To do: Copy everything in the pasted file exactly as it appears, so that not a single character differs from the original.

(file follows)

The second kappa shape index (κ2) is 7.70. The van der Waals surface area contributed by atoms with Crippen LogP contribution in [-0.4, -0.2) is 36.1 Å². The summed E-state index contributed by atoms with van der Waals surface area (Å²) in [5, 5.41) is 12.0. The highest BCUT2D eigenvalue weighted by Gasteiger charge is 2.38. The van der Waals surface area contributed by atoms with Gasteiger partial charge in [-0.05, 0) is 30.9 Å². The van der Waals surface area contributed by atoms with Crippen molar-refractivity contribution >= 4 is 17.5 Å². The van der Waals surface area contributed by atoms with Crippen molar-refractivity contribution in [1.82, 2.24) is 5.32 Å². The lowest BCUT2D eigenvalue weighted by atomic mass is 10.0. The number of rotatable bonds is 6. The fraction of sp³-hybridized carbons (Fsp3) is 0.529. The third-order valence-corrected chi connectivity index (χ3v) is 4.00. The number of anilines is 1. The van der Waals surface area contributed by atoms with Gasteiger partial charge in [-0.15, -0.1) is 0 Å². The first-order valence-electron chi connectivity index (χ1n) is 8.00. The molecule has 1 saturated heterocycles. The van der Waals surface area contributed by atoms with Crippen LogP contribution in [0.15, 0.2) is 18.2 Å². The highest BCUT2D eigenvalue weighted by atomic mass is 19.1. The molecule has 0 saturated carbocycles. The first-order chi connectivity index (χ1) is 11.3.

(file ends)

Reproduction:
The second kappa shape index (κ2) is 7.70. The van der Waals surface area contributed by atoms with Crippen LogP contribution in [-0.4, -0.2) is 36.1 Å². The summed E-state index contributed by atoms with van der Waals surface area (Å²) in [5, 5.41) is 12.0. The highest BCUT2D eigenvalue weighted by Gasteiger charge is 2.38. The van der Waals surface area contributed by atoms with Gasteiger partial charge in [-0.05, 0) is 30.9 Å². The van der Waals surface area contributed by atoms with Crippen molar-refractivity contribution >= 4 is 17.5 Å². The van der Waals surface area contributed by atoms with Crippen molar-refractivity contribution in [1.82, 2.24) is 5.32 Å². The lowest BCUT2D eigenvalue weighted by atomic mass is 10.0. The number of rotatable bonds is 6. The fraction of sp³-hybridized carbons (Fsp3) is 0.529. The third-order valence-corrected chi connectivity index (χ3v) is 4.00. The number of anilines is 1. The van der Waals surface area contributed by atoms with Gasteiger partial charge in [-0.15, -0.1) is 0 Å². The first-order valence-electron chi connectivity index (χ1n) is 8.00. The molecule has 1 saturated heterocycles. The van der Waals surface area contributed by atoms with Crippen LogP contribution in [0.15, 0.2) is 18.2 Å². The highest BCUT2D eigenvalue weighted by atomic mass is 19.1. The molecule has 0 saturated carbocycles. The first-order chi connectivity index (χ1) is 11.3.